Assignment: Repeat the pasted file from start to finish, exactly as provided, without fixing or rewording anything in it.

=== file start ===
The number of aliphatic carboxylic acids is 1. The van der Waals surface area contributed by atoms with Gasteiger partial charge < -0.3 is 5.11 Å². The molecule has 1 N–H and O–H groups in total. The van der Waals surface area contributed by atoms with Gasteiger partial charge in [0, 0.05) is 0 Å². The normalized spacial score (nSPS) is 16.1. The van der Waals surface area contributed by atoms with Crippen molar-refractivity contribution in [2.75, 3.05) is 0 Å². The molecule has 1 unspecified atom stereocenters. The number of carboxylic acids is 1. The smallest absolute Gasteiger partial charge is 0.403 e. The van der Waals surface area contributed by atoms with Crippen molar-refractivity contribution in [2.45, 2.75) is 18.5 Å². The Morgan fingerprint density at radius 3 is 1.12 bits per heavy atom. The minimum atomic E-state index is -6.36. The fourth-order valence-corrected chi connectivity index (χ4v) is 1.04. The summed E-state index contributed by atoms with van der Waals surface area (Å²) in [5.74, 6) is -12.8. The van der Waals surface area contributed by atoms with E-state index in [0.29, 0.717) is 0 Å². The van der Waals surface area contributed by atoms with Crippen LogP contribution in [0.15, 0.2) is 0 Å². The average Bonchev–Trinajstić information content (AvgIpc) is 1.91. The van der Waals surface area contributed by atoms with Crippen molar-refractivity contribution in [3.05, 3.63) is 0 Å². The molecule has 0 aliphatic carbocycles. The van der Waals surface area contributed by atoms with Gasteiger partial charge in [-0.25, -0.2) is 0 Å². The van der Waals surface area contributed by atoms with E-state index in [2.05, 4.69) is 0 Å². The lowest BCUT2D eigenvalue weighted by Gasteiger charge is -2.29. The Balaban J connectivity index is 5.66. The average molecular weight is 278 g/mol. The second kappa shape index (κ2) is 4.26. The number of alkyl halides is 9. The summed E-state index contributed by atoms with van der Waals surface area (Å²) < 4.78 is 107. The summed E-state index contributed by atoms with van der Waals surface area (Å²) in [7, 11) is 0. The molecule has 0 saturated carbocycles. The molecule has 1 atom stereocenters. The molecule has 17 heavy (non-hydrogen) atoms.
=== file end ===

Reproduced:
The number of aliphatic carboxylic acids is 1. The van der Waals surface area contributed by atoms with Gasteiger partial charge < -0.3 is 5.11 Å². The molecule has 1 N–H and O–H groups in total. The van der Waals surface area contributed by atoms with Gasteiger partial charge in [0, 0.05) is 0 Å². The normalized spacial score (nSPS) is 16.1. The van der Waals surface area contributed by atoms with Crippen molar-refractivity contribution in [2.75, 3.05) is 0 Å². The molecule has 1 unspecified atom stereocenters. The number of carboxylic acids is 1. The smallest absolute Gasteiger partial charge is 0.403 e. The van der Waals surface area contributed by atoms with Crippen molar-refractivity contribution in [2.45, 2.75) is 18.5 Å². The Morgan fingerprint density at radius 3 is 1.12 bits per heavy atom. The minimum atomic E-state index is -6.36. The fourth-order valence-corrected chi connectivity index (χ4v) is 1.04. The summed E-state index contributed by atoms with van der Waals surface area (Å²) in [5.74, 6) is -12.8. The van der Waals surface area contributed by atoms with E-state index in [0.29, 0.717) is 0 Å². The van der Waals surface area contributed by atoms with Crippen LogP contribution in [0.15, 0.2) is 0 Å². The average Bonchev–Trinajstić information content (AvgIpc) is 1.91. The van der Waals surface area contributed by atoms with Crippen molar-refractivity contribution in [3.05, 3.63) is 0 Å². The molecule has 0 aliphatic carbocycles. The van der Waals surface area contributed by atoms with Gasteiger partial charge in [-0.25, -0.2) is 0 Å². The van der Waals surface area contributed by atoms with E-state index in [2.05, 4.69) is 0 Å². The lowest BCUT2D eigenvalue weighted by Gasteiger charge is -2.29. The Balaban J connectivity index is 5.66. The average molecular weight is 278 g/mol. The second kappa shape index (κ2) is 4.26. The number of alkyl halides is 9. The summed E-state index contributed by atoms with van der Waals surface area (Å²) < 4.78 is 107. The summed E-state index contributed by atoms with van der Waals surface area (Å²) in [7, 11) is 0. The molecule has 0 saturated carbocycles. The molecule has 1 atom stereocenters. The molecule has 17 heavy (non-hydrogen) atoms.